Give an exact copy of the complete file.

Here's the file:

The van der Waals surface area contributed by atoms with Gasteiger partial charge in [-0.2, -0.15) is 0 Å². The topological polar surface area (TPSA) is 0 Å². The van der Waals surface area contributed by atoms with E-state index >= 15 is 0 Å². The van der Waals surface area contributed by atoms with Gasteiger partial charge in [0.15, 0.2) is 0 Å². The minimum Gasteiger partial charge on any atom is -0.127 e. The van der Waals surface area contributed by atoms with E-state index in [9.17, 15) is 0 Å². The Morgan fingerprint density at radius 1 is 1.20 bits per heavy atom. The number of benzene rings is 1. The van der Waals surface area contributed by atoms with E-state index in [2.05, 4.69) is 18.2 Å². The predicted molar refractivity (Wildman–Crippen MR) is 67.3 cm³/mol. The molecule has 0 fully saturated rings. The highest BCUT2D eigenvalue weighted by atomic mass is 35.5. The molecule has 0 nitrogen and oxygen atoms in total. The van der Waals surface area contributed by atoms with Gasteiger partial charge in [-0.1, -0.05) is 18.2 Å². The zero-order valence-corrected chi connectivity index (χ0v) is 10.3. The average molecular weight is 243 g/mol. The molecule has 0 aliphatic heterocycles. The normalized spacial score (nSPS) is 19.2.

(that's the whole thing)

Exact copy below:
The van der Waals surface area contributed by atoms with Gasteiger partial charge in [-0.2, -0.15) is 0 Å². The topological polar surface area (TPSA) is 0 Å². The van der Waals surface area contributed by atoms with E-state index >= 15 is 0 Å². The van der Waals surface area contributed by atoms with Gasteiger partial charge in [0.15, 0.2) is 0 Å². The minimum Gasteiger partial charge on any atom is -0.127 e. The van der Waals surface area contributed by atoms with E-state index in [9.17, 15) is 0 Å². The Morgan fingerprint density at radius 1 is 1.20 bits per heavy atom. The number of benzene rings is 1. The van der Waals surface area contributed by atoms with E-state index in [2.05, 4.69) is 18.2 Å². The predicted molar refractivity (Wildman–Crippen MR) is 67.3 cm³/mol. The molecule has 0 fully saturated rings. The highest BCUT2D eigenvalue weighted by atomic mass is 35.5. The molecule has 0 nitrogen and oxygen atoms in total. The van der Waals surface area contributed by atoms with Gasteiger partial charge in [-0.1, -0.05) is 18.2 Å². The zero-order valence-corrected chi connectivity index (χ0v) is 10.3. The average molecular weight is 243 g/mol. The molecule has 0 aliphatic heterocycles. The normalized spacial score (nSPS) is 19.2.